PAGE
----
I’ve attended two weddings this year where the bride and groom decided to move away from the traditional guest book and mix it up a bit with a Wish Tree. The Wish Tree is a Dutch wedding custom where guests are given a piece of paper, either shaped like a leaf or made of card stock. The guests write their wishes to the bride and groom and then hang it on the tree. This creates a gorgeous centerpiece and the tree is placed at the entrance to the reception to wow your guests right when they walk in.
I got to assist in assembling a Wish Tree when I worked with Maxine Andrew of Instead of You at an event in September. I loved being a part of putting this together and seeing how it looked all aglow with the crystals sparkling and the heartfelt wishes hanging from each branch. …
After the wedding you can create a scrapbook with the wish cards. You could even find pictures of the guests who wrote each one and place it next to their wish.
Helpful hint: give yourself plenty of time to assemble the Wish Tree. It must be done onsite and can’t be moved once it’s assembled. The one in these photos took about two hours to complete from wrapping the crystal garland inside each hurricane to laying out the wish cards for the guests to hang. It takes some time, but the wow factor is huge.
— Denise Martinez, Director of Vendor Sales
I love doing things with a slightly different twist for the weddings I am working on. I’m coordinating my friend Lucy’s wedding at Viansa Sonoma in May 2008 She wanted something fun for her “Save The Date” instead of the traditional paper announcement, so we decided to go with a magnet with all the pertinent info on it. Not only is it creative but it’s functional as well. I’ve gone to friends’ houses where they still have the magnets on their fridge from weddings years way in the past.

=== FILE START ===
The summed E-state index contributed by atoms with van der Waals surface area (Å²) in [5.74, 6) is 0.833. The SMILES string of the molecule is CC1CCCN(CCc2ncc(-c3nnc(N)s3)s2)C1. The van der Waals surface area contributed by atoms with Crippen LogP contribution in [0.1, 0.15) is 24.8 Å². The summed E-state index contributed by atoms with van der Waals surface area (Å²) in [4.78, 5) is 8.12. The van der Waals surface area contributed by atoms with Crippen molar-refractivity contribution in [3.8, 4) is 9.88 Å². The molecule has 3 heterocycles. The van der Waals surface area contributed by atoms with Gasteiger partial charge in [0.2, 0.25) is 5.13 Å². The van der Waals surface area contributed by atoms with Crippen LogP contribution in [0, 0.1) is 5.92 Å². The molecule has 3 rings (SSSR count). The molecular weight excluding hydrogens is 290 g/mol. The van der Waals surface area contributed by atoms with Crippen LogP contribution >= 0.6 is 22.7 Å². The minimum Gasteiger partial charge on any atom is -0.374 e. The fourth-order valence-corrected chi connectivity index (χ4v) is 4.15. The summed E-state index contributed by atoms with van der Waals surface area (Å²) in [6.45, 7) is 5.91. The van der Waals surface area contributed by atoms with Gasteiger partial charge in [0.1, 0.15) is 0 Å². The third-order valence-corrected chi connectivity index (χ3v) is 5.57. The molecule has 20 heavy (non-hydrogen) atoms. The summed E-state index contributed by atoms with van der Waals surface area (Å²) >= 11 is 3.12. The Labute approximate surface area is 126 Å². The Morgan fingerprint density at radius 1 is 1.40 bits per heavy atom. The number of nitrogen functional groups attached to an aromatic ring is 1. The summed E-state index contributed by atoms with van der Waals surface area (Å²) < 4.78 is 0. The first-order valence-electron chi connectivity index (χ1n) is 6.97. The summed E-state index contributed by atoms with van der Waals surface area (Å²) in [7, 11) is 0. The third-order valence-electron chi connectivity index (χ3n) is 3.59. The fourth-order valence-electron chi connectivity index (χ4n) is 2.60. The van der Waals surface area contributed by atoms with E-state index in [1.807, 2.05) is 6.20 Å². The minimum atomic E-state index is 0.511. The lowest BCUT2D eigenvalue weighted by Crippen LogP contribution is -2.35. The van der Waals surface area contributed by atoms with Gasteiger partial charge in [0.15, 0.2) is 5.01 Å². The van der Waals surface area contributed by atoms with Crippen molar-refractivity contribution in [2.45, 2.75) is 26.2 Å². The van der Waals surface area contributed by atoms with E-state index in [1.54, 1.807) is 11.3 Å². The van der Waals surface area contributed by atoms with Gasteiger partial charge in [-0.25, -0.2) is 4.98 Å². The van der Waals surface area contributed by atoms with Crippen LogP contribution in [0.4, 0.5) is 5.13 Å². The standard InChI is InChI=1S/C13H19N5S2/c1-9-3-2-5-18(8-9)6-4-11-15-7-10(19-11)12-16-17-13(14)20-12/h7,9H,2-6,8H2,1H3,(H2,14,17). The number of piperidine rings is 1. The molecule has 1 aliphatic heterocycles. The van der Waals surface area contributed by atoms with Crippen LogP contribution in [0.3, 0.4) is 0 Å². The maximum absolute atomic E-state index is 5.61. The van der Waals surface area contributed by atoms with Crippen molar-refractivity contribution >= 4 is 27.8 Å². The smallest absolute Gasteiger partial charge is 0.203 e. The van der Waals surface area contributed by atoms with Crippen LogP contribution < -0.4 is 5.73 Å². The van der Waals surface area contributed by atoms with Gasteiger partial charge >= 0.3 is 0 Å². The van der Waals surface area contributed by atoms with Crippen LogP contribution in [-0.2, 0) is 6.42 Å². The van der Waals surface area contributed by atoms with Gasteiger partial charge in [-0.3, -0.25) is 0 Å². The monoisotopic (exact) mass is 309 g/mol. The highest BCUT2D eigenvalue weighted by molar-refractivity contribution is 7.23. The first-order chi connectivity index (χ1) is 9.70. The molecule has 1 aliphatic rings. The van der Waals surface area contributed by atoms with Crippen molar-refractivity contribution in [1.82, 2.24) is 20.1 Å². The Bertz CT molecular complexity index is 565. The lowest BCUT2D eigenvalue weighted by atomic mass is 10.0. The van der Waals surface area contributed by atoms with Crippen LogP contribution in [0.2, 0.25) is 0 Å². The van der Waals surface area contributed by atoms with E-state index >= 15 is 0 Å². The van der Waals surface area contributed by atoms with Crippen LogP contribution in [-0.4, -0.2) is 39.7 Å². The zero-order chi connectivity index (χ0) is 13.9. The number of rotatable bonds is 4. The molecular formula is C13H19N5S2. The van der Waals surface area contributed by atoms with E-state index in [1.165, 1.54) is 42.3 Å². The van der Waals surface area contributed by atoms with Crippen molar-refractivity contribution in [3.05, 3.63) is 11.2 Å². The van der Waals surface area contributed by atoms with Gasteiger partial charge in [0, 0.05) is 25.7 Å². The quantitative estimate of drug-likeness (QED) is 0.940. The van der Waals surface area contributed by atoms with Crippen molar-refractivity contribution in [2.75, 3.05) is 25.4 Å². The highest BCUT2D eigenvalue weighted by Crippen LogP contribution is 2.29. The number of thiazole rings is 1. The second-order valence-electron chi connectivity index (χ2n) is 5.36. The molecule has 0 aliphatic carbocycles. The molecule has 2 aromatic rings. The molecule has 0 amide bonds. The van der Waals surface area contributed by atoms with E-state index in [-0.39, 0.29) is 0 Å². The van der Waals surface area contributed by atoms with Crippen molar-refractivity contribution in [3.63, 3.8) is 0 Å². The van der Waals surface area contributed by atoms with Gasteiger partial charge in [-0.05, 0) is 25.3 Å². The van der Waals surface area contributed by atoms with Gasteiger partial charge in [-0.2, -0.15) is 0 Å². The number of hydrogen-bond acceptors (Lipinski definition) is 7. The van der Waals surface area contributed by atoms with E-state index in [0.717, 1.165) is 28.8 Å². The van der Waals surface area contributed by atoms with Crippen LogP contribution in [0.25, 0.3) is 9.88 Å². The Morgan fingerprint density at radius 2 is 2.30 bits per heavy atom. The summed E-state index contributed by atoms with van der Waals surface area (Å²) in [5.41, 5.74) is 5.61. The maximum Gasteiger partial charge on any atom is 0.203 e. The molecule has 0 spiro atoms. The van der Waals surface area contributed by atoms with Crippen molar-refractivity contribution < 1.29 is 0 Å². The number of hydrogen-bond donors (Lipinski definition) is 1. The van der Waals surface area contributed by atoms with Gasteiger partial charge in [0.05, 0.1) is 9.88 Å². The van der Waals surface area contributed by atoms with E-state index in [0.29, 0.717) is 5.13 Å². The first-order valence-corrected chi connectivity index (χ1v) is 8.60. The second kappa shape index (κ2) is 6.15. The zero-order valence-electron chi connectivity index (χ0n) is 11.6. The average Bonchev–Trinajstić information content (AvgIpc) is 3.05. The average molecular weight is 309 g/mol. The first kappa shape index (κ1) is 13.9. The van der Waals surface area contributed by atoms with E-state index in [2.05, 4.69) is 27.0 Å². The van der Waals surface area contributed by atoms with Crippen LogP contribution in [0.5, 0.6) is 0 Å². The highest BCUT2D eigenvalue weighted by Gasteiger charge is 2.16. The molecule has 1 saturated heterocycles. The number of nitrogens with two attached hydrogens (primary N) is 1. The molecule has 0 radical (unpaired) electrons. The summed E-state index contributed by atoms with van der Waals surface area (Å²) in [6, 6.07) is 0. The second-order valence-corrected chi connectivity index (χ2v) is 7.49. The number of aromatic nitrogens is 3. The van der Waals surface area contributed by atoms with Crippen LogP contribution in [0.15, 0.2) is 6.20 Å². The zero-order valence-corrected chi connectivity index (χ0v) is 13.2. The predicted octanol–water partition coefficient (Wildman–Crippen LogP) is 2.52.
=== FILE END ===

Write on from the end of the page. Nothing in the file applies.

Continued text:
The company we used was Pioneer Color.They had great pricing, tons of designs to choose from and they can do a custom creation. The final product was crisp and clear and had a nice weight to it. For 120 magnets we spent $200 and it cost $0.41 (the cost of the stamp) to mail them to her guests. Not too bad.
Helpful hint: If you are sending out Save The Date announcements of any kind, you should make sure to mail them to your guests 6-9 months prior to your wedding.
One of the things about that event that blew my mind was the set up and timing of the whole thing, which was executed by the talented staff at Paula Le Duc Catering under the watchful eye of Maxine Andrew, the coordinator of Instead of You, who oversaw the wedding. The ceremony and reception took place in the same room, so it was a complicated and intricate process to turn the space around quickly. The whole thing had to happen while the guests were enjoying their appetizers and cocktails, so we had just about 75 minutes to make the space perfect for the reception.
In order to do this Paula Le Duc Catering had set up all 20 round tables for the reception, complete with plates, namecards and stemware (!!), in advance. When the time came, they quickly and very, very carefully moved the tables into place and VOILA! Instant reception. They make it look so easy! Everything went off with out a hitch and the bride and groom were delighted. The photos, again by wedding photographer Sherman Chu, show the breathtaking transition from ceremony to reception.